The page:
• Employee practices and equipment cleaning created scenarios in which cross-contamination could occur. For example: Thermometers used to take the temperatures of cooked rotisserie chickens were not sanitized correctly or stored according to Retailer A established procedures; contact was noted between smocks and aprons used for ready-to-eat (RTE) production and those used for raw production; employee traffic between raw and RTE areas was not well controlled; and cleaning of equipment, floors, and drains was not conducted according to the SOPs.
    • Overall, there was poor training of employees regarding the SOPs and prevention of cross-contamination.
Product Sampling
  • FSIS collected and analyzed 31 chicken products (cooked rotisserie chicken, chicken salad, chicken soup, and chicken enchiladas) from four Retailer A stores in California and Washington; all were negative for Salmonella.
  • Washington public health officials collected and analyzed a raw whole chicken, a cooked rotisserie chicken, rotisserie chicken salad ingredients, and packaged chicken salad from a Retailer A store in Lynnwood, WA; all these products were negative for Salmonella.
Public Health Actions
  • Shopper card records indicated that case-patients had purchased rotisserie chicken salad within a relatively narrow date range at the Retailer A store in Lynnwood, Washington. On October 9, 2016, FSIS issued a public health alert for this product produced during August 26–September 2, 2016 at this Retailer A store.
  • Findings from the environmental assessments were discussed with Retailer A officials.
  • California public health officials sent a regulatory letter containing details of the findings from their environmental assessments to the Retailer A corporate office.
Industry Actions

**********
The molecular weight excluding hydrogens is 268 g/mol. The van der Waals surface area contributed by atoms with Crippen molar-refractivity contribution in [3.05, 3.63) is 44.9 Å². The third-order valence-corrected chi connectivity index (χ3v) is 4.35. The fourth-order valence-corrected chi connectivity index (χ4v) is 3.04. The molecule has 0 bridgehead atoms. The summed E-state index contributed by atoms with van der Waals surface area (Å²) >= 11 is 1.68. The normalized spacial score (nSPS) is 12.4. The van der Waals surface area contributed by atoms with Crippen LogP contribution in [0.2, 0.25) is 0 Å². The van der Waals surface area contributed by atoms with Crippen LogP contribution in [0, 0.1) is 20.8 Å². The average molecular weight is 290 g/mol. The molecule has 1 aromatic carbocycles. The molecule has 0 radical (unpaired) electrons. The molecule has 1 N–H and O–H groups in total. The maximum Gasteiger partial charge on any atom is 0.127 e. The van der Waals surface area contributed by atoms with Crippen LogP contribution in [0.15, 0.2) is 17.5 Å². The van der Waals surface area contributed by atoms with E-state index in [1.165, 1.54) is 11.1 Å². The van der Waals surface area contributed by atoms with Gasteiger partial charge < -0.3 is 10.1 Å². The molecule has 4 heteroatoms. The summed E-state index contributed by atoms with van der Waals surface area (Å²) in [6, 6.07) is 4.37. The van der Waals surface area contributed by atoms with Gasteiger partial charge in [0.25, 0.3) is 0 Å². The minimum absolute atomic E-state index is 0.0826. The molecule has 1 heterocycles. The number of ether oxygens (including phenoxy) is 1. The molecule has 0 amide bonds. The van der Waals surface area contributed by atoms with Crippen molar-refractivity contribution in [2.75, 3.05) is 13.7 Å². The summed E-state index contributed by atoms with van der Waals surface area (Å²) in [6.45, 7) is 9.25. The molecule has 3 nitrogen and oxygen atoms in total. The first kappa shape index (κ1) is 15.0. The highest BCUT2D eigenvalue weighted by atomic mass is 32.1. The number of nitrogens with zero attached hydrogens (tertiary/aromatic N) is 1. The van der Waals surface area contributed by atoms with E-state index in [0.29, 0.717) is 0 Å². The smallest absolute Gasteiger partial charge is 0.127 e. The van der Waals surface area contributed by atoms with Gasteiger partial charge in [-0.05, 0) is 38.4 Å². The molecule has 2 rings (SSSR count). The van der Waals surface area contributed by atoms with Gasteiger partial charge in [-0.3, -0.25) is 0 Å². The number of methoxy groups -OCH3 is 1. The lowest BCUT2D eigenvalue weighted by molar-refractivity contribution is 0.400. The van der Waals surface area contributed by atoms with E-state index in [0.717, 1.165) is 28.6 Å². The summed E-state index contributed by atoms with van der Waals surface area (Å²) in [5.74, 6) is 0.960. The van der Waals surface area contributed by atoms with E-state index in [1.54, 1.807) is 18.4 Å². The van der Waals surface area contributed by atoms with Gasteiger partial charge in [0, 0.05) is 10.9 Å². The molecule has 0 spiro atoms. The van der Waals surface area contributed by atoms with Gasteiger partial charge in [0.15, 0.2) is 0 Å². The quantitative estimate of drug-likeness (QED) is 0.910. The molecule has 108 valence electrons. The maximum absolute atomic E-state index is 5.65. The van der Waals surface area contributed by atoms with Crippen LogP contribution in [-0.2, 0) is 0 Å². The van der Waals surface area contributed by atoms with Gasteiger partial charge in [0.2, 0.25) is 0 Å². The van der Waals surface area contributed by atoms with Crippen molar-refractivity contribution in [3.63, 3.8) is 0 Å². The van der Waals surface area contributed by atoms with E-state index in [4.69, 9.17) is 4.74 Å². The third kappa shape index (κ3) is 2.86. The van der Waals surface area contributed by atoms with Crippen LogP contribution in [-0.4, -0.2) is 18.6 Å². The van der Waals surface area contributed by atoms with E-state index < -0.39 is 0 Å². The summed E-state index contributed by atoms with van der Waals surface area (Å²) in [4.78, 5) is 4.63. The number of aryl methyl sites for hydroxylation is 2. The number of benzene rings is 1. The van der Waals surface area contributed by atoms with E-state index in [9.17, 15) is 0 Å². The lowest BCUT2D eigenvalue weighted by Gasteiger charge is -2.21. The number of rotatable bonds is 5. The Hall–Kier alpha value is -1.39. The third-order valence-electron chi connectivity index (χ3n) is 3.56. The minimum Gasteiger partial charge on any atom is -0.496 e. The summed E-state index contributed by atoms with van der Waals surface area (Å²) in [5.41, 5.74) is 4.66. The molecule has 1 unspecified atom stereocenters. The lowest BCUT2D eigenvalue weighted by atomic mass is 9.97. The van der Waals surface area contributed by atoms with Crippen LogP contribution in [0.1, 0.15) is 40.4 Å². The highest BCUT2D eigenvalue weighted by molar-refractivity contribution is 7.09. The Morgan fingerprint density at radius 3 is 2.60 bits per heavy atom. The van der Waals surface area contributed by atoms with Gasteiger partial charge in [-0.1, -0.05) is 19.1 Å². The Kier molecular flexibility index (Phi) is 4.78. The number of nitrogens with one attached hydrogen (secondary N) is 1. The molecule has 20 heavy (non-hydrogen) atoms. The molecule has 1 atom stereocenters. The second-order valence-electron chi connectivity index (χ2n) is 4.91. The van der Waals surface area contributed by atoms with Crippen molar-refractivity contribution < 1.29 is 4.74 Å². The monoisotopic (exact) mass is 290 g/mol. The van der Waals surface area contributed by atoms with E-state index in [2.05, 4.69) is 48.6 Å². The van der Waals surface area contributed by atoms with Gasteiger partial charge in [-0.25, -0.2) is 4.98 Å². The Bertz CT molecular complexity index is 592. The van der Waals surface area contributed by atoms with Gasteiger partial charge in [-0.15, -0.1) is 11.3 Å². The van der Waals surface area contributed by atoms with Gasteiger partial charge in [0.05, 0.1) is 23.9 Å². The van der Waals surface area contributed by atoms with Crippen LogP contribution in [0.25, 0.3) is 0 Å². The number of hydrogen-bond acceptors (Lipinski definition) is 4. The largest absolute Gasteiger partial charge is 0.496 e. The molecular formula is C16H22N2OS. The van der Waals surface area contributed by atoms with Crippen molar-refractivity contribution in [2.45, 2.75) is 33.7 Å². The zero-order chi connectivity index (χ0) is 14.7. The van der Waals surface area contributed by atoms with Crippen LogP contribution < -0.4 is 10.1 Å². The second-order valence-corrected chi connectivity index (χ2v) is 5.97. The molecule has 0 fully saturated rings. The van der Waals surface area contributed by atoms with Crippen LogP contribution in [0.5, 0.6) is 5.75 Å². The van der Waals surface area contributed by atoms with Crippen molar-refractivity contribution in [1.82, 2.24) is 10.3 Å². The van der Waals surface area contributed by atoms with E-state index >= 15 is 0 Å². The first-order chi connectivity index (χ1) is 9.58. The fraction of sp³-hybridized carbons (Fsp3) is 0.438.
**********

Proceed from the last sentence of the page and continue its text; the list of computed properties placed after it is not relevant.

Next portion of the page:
• In response to this investigation and concerns about inadequate cooking and cross-contamination, Retailer A made a number of changes to rotisserie chicken preparation, including:
    • Increased the minimum internal temperature to which rotisserie chicken parts must be cooked (breast: 183 °F;
      thigh: 170 °F).
    • Began using only high-pressure–processed rotisserie chicken in cold items (e.g. wraps and chicken salad); began marking items made with harvested, in-store–cooked, rotisserie chicken with an orange sticker, provided instructions for the consumer to reheat the item to 165 °F.
    • Began retraining all employees on rotisserie chicken SOPs.
    • Planned to implement new temperature monitoring procedures, including:
      • Adjusting temperatures in the chicken storage cooler to ensure chickens are thawed when placed in the rotisserie oven;
      • Using wireless thermometers for monitoring internal cooking temperatures without opening the rotisserie oven;
      • Calibrating thermometers at high (rather than at cold) temperatures.
    • Began working with Retailer A’s suppliers of chicken for rotisserie cooking to sort chickens by size before shipping, which would promote greater consistency of internal cooking temperature and may prevent product loss due to overcooking.
  • After Retailer A took these actions, illnesses associated with this outbreak were no longer reported.
Lessons Learned/Model Practices Identified
  • Some products sampled by FSIS that were packaged in thin, flexible, plastic containers leaked during shipping and were discarded without analysis because of the potential for ambiguous interpretation of laboratory findings. Future sampling of similar products should consider these challenges when planning for shipment.
  • Shopper card numbers and records were shared quickly between partners, which facilitated the traceback investigation. Obtaining shopper card records from industry in a searchable spreadsheet format is considered a model practice for using shopper/loyalty card information during traceback investigations.
  • Joint collaboration between investigating agencies regarding visits to retail stores increases efficiency and promotes timely information sharing between partners.
Policy-Related Actions
Additional Information for Consumers

 

 

Last Modified Sep 28, 2018